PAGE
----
Xcel Energy doesn’t stop at the individual level either, it has plans for businesses and cities that operate with fleets of vehicles, including Denver’s RTD. These benefits include helping build charging infrastructure in places like fleet garages, but also out in communities with mobility hubs as well as locations along highway corridors. Xcel Energy’s EV plans are even getting national attention.

“Electrification of the transportation sector is a critical priority in Colorado and other states that Xcel Energy serves,” writes Martin Keller, laboratory director at the National Renewable Energy Laboratory. “The U.S. Department of Energy’s National Renewable Energy Laboratory is pleased to support and be a part of Xcel Energy’s exciting new EV vision.”

The Charging Perks pilot program is just one initiative Xcel Energy is working on; several involve EV, but it isn’t the only thing on the horizon. Xcel Energy officials say the company wants to build customer-focused energy-efficiency programs, work on stabilizing grid systems while using renewable resources (even during times of extreme weather, hot or cold), and to ensure it has the staffing to provide these services.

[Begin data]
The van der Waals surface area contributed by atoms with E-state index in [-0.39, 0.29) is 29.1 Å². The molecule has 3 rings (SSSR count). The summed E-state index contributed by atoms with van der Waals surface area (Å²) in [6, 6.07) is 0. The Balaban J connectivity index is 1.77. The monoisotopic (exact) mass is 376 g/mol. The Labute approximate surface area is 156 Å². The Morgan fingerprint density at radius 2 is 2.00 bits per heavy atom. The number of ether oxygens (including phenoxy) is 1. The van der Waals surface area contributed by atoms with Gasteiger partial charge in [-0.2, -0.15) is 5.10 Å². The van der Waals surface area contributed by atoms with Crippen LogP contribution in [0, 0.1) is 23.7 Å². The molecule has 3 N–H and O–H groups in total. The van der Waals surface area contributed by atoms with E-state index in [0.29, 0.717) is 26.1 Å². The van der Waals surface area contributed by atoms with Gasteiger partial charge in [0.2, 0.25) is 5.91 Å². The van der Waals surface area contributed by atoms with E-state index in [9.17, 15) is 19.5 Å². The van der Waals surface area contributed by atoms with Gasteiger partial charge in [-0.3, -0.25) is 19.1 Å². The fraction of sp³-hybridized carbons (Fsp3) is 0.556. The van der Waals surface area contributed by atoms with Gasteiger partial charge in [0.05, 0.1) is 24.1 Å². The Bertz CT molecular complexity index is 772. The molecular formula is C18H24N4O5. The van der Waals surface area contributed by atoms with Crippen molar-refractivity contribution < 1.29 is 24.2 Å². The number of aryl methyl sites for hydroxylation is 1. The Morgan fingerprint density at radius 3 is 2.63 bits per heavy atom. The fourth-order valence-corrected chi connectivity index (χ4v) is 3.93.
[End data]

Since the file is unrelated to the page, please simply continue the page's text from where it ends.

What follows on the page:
“This is one of the first smart charging projects between an energy company and multiple automakers and I believe represents a major opportunity to help our customers do even more to reduce their carbon footprint,” Jackson writes.

Last year, 47 percent of the energy Excel generated came from carbon-free sources, but a large portion is still derived from coal (21 percent) and natural gas (32 percent). In Colorado specifically, only 37 percent of energy came from carbon-free sources. Still, coal (26 percent) and natural gas (37 percent) tilt the scale away from Xcel Energy’s goals. 

While the company has the goal of offering 100 percent carbon-free energy by 2050, it doesn’t mean Xcel Energy is taking a complete shift away from fossil fuels—the company plans to still utilize Compressed Natural Gas (CNG). Xcel Energy is still in charge of inspecting, repairing, and replacing parts of more than 24,000 miles of natural gas pipelines in Colorado, and while most coal energy stations have proposed shutdown dates, one coal-burning plant in Colorado is proposed to convert to burning natural gas by 2028. Xcel Energy also submitted a proposal to state regulators to extend the Pipeline System Integrity Adjustment (PSIA) from January 1, 2022, to the end of December 2024. This request is to secure additional funding for working on pipeline safety and integrity. According to the application, the PSIA revenue requirements during the requested extension period are $122.3 million for 2022; $137.2 million for 2023, and $151.5 million for 2024

There is still a long way to go before Xcel Energy can reach its 2050 goal of offering 100 percent carbon-free energy. In the next nine years, the company is looking to add new